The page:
You may find it hard to get a part-time job to start off with. It may be easier to work a full time job for a few months, and then ask to cut back. If you save money in the mean time, you can quit if they refuse and seek out a better position.
There are a lot of posts here about the best kinds of part-time jobs. In reality, you are probably not going to be able to pick out the ultimate pay-the-rent-while-I-code-my-startup job; you are going to end up with one of the first few you actually find, and finding that job itself may be a full time effort for a while.
In that light, I'd like to suggest that the actual job and environment doesn't matter so much as you'd think, and that the fact that it is DIFFERENT is what matters.
Ideas for good products come from experience, not from cloistered ivory tower environments. You might come with a great product after working with several different inventory or point-of-sale systems, or observing how an independent roofing contractor maintains all his contacts on his phone, or whatever.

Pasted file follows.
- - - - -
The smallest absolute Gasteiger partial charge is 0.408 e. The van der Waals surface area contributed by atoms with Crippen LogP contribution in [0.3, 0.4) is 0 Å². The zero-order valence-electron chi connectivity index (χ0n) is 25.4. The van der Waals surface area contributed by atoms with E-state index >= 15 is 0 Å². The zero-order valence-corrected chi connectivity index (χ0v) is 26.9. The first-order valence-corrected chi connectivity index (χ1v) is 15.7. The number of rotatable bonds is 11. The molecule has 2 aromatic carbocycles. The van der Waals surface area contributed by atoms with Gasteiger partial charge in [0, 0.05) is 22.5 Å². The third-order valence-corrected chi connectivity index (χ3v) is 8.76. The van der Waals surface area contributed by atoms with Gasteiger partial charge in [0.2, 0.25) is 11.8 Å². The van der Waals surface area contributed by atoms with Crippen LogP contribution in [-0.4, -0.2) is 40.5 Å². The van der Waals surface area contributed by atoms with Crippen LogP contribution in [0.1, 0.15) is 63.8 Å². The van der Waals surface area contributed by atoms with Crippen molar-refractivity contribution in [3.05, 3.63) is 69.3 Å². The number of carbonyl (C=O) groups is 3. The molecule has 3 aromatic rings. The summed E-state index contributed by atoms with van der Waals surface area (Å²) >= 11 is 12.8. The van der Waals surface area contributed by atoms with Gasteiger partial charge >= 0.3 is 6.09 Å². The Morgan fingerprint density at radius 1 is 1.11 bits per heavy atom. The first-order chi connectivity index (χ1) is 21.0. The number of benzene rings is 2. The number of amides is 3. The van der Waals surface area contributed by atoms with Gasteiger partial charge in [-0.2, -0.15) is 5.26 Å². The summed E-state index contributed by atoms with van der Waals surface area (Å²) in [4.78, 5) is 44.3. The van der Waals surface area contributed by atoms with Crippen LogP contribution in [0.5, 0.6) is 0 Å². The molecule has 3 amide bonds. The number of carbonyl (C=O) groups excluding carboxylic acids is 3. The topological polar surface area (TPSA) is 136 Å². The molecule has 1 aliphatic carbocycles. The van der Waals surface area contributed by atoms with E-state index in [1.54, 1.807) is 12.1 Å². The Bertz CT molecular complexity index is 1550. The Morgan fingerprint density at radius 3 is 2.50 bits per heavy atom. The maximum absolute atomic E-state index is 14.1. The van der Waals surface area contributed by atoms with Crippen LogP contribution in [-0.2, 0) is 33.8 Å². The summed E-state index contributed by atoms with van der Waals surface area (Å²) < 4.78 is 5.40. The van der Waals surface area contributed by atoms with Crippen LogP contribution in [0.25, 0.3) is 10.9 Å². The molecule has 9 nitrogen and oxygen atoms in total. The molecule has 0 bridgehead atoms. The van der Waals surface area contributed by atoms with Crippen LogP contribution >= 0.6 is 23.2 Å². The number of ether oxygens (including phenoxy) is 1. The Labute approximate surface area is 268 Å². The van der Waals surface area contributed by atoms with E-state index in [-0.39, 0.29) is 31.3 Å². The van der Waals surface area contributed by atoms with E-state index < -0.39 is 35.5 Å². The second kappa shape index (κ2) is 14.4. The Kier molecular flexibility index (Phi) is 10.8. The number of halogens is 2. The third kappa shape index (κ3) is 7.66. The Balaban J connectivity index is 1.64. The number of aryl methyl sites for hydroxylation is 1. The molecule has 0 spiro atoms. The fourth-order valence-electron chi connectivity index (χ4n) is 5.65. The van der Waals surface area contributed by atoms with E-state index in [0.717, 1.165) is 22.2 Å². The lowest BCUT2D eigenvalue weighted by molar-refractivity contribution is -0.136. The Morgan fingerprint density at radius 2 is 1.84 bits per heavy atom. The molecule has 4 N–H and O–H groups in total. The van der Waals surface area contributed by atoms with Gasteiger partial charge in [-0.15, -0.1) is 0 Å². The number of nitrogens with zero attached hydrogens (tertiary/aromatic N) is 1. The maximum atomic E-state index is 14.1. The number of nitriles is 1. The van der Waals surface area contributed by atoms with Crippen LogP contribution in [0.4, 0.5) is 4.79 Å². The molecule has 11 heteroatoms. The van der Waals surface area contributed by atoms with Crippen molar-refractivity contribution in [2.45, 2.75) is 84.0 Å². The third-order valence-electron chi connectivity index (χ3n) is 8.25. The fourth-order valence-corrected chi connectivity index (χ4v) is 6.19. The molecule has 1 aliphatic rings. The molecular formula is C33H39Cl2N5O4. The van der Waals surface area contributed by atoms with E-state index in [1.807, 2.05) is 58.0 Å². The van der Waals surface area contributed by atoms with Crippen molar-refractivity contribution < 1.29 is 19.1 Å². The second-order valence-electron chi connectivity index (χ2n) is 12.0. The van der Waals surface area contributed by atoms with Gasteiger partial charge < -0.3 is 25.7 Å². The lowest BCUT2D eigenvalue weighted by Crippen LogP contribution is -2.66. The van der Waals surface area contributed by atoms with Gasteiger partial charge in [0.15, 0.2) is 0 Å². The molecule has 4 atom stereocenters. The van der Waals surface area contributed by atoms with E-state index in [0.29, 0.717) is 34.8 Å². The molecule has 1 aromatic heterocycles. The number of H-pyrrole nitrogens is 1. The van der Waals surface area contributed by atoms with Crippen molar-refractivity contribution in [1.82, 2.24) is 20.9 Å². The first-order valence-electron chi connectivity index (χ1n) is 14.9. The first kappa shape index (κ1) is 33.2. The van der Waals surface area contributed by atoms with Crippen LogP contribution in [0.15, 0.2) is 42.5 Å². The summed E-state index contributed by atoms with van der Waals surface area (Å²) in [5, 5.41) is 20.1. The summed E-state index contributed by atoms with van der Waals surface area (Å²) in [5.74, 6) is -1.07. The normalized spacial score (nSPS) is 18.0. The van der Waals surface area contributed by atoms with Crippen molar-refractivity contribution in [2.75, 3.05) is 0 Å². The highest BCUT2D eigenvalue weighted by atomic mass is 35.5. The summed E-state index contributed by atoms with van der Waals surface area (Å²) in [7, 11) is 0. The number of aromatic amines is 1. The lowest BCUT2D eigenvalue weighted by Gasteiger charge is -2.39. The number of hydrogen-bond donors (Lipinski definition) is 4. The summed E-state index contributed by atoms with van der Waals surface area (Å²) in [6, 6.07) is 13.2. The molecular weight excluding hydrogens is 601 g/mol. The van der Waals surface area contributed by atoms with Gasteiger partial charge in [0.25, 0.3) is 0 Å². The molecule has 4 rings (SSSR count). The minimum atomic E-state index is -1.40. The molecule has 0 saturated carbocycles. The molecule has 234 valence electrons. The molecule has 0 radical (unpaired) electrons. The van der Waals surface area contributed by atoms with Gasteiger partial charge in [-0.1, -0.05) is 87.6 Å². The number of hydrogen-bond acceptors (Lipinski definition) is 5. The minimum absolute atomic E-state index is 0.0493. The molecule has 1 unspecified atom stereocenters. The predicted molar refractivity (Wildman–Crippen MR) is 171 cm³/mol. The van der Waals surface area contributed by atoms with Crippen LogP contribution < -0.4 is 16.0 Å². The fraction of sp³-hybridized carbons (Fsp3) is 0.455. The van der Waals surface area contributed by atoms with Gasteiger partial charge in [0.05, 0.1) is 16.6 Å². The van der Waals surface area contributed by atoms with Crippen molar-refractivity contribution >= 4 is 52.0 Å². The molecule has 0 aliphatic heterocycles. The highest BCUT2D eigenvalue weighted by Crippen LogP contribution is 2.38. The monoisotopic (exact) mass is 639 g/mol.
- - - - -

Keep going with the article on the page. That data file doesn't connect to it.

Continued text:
All the great American writers first learned by writing about real life things - Steinbeck filed many short newspaper stories on dust bowl refugees before he wrote the Grapes of Wrath, Clemens did the same and wrote of real experience in "Roughing It" before his masterpieces.
Here's my advice: 1) know your expences and cut them where appropriate; 2) get a job, and quit it within the first 2 weeks if it obviously sucks, and then get another one; 3) while working, agressively attend meetups and similar events so you don't become socially isolated; 4) after 3 months, ask your boss if you can cut back to part time if you need to do that - if he says no, work another 3 months and ask again; 5) if he still says no, quit, re-evaluate working a corporate development job, and start over again at step 1 if that's what you need to do.